City officials say things aren’t as bad as Detroit Postmaster Lloyd Wesley is claiming. Wesley told Metro Times earlier this month that the city was doing nothing to protect postal workers from dog and human attacks in some neighborhoods, and as a result he was considering cancellation of home delivery in the most dangerous areas (“Delivery in doubt,” Metro Times, Feb. 12-18).
Post Office spokesman Ed Moore tells us such a move is no longer being considered, as it would devastate Detroit’s postal workers, who are ranked top in the nation for meeting all service standards four years running. Moore’s statement confuses us, because Wesley insists that he’s waiting to see what action is taken by city and congressional leaders before making a decision.
Meanwhile, Wende Berry, spokeswoman for Detroit’s Health Department, says Detroit has worked hard since Wesley raised the issue in 1998. Proof of the city’s success, she says, is that complaints from postal workers to animal control decreased from 1,121 in 2001 to 671 in 2002.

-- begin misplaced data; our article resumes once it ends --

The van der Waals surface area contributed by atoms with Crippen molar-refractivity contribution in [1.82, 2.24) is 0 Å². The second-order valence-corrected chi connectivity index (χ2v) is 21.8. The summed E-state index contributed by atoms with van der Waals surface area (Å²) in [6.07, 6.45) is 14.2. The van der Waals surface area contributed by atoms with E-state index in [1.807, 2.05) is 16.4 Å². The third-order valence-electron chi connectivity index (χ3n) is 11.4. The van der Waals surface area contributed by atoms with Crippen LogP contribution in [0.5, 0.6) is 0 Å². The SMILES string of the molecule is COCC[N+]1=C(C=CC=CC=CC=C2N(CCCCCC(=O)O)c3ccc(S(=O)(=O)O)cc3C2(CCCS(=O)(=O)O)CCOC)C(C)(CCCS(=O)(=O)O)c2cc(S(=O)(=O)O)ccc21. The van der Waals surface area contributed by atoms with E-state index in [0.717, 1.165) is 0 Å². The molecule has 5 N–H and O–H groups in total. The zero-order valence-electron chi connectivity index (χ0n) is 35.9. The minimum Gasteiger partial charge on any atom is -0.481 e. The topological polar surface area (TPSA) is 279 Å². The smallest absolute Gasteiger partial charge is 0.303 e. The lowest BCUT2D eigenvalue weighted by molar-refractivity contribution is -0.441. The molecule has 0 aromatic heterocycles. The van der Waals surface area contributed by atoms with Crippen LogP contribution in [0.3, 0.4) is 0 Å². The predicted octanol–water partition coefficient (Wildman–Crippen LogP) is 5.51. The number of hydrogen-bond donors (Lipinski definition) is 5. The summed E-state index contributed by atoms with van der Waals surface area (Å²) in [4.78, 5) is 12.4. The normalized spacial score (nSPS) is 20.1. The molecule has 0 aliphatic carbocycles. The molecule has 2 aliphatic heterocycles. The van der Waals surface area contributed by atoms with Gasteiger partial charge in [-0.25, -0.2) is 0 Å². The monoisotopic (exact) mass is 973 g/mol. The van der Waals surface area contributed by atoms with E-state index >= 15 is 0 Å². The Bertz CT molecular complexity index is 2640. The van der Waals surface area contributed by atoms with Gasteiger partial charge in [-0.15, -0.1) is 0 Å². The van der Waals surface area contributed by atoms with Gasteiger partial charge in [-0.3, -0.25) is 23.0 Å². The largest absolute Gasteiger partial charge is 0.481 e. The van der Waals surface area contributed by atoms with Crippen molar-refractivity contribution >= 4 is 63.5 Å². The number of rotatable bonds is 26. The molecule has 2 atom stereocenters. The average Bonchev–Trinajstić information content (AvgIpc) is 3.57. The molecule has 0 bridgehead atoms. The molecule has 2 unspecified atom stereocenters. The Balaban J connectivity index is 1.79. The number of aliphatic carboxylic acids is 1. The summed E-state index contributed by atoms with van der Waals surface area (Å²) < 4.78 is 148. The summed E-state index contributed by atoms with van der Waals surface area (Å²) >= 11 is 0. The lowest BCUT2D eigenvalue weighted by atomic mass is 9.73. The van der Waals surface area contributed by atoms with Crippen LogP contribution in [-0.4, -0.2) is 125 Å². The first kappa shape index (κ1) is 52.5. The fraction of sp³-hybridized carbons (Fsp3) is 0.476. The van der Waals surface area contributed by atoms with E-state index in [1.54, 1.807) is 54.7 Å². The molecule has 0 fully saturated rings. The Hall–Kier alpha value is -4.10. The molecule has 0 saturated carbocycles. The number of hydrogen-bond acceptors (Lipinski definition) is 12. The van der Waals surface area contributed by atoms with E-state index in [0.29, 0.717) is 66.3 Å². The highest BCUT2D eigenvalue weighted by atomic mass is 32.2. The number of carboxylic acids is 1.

Berry says Wesley has rebuffed city suggestions to address the safety issue. “None of our solutions met with his approval,” she says, referring to Wesley.
Meanwhile, Detroit Deputy Police Chief Ronald Haddad says postal safety is a “top priority,” and all precinct commanders have met with animal-control officials to improve response times and communication with postal workers. “They’ve heightened our awareness, and we’re going to do everything we can to bring order to the communities they highlighted. Hopefully, working together we can make it a safer community for everybody.”Send comments to firstname.lastname@example.org